In law, things are not always what one might think they should be.   

To non-attorneys, it sometimes must seem like what Alice (of Wonderland fame) saw through the looking glass.

A common source of confusion among my bankruptcy clients relates to what happens to secured debts that have liens against property owned by the debtor filing bankruptcy after a discharge of debts is granted.

Mortgage and Other Secured Debts Will be Discharged

A while back I discussed which debts are dischargeable in bankruptcy.

Mortgage debts, and other secured debts–such as those on vehicles–are also dischargeable in bankruptcy in most cases.   This means that the obligation to pay on the underlying mortgage (or other secured) debt is extinguished if you receive a discharge in bankruptcy.

“What?” you say.  “Does this mean I don’t have to pay my mortgage or car payments anymore?”

You Must Keep Making Payments if You Want to Keep Your House or Other Secured Assets

You do not have to pay them if you choose not to keep the asset (home, car, etc.).  However, if you want to keep the property, you must stay current with payments (and, in the case of certain vehicle lenders, you also may need to enter into a reaffirmation agreement to prevent repossession).  Reaffirmations remove the debt from bankruptcy and make it non-dischargeable.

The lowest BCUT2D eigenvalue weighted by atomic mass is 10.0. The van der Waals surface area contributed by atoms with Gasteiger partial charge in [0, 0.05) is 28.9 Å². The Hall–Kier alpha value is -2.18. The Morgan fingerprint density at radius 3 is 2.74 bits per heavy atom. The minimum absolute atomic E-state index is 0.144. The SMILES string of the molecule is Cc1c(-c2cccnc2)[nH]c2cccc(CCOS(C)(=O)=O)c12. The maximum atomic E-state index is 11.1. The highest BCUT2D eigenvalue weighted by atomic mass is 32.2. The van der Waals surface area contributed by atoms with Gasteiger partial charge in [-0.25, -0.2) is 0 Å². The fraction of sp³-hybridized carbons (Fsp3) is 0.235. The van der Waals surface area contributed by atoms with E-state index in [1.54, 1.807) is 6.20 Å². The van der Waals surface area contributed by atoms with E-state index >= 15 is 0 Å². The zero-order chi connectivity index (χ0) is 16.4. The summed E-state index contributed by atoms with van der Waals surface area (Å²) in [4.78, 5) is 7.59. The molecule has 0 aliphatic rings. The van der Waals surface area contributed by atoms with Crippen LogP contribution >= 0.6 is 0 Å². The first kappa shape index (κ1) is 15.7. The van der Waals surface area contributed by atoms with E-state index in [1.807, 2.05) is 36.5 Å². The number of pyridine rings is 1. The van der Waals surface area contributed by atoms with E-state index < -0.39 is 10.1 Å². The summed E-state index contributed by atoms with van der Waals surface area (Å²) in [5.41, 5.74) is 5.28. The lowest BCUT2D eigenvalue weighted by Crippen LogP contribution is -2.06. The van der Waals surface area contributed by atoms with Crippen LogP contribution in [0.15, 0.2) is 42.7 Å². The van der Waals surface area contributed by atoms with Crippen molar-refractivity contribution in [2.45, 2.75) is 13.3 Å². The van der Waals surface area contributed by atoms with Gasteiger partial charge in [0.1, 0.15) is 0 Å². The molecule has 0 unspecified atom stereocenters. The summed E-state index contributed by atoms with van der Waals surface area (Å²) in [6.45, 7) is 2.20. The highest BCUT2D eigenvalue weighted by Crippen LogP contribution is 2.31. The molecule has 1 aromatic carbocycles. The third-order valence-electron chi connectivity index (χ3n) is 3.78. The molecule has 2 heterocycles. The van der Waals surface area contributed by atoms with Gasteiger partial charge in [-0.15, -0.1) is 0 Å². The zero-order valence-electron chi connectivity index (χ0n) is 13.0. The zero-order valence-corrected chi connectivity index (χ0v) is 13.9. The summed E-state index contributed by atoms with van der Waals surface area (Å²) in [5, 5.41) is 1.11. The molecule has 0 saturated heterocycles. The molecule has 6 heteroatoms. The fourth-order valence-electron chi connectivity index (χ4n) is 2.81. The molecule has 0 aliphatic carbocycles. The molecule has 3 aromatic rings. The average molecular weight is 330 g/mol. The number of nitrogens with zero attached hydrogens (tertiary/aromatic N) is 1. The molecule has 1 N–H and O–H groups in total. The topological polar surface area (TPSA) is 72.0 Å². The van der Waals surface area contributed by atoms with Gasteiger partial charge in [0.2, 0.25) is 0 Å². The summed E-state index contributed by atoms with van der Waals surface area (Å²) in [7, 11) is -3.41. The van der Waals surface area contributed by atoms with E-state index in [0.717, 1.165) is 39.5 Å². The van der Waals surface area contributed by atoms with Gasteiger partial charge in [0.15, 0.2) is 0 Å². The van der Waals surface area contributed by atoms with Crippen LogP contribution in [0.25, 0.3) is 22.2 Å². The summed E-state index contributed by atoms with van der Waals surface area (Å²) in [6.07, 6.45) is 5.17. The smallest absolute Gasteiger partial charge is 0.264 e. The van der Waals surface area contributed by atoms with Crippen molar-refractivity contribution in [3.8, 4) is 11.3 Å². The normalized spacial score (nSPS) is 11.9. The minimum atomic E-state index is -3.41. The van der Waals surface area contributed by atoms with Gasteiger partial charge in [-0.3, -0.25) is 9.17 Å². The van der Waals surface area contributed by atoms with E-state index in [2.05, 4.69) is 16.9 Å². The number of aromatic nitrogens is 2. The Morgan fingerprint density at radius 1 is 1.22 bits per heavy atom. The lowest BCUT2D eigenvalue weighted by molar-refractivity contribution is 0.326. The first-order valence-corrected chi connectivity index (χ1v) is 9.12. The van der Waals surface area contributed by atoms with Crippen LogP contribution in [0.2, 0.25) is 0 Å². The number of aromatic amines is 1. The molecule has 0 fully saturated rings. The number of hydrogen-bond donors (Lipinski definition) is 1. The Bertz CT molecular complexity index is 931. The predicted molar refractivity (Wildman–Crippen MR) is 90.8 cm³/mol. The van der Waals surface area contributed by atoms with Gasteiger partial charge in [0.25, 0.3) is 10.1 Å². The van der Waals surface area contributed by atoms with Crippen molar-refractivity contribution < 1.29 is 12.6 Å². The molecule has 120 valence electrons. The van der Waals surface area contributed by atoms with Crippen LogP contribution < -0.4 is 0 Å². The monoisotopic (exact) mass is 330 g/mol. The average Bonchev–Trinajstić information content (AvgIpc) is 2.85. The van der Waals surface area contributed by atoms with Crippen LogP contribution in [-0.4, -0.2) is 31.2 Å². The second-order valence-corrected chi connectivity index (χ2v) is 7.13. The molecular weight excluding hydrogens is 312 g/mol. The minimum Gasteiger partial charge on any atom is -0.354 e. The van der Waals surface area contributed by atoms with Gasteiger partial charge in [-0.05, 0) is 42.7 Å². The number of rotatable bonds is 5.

A Lien is Not a Debt and a Debt is Not a Lien

The reason people get confused by this is a misunderstanding (or lack of awareness of)  the difference between a debt and a lien.  They are very different animals.

For example, a mortgage is a consensual (voluntary) lien which is secured by collateral (usually the property on which the mortgage loan was given) for the amount owed on the loan (debt).   Similarly with vehicles, for example:  The debt owed to the vehicle lender is usually secured by the vehicle, thereby creating a lien.

Bankruptcy Discharge Eliminates Personal Liability on Debts, Not Liens

Here’s the legal explanation:  From a purely legal standpoint (and there’s just no way to make this simpler), a bankruptcy discharge removes the ability of creditors to seek to collect against the debtor individually (known as in personam liability).  Liens, on the other hand, are in rem meaning they are rights against property.

There are ways to remove certain types of liens in bankruptcy, but they are NOT automatic and are limited.

For example:

  • In Chapter 11 and 13 cases,  voluntary (meaning, you agreed to it) junior mortgage liens can be removed if the value of the property is less than that owed to senior liens. See more on Consensual Mortgage Lien Avoidance 
  • Judgment liens can be removed if they impair an exemption to which the debtor is entitled on the date the case is filed. See more on Bankruptcy Judgement Lien Avoidance

Thus, in a typical case, debts owed to mortgages and vehicles will be discharged.  What this means is that in the event you stop making payments and the creditor forecloses or repossesses its collateral, or it is otherwise sold, you will owe nothing further.

But as long as you remain current with required payments, you can retain use of the collateral (again with the limited exception of the vehicles listed above).

So, when you understand how liens work, it makes more sense and less like the Mad Hatter himself was writing the laws.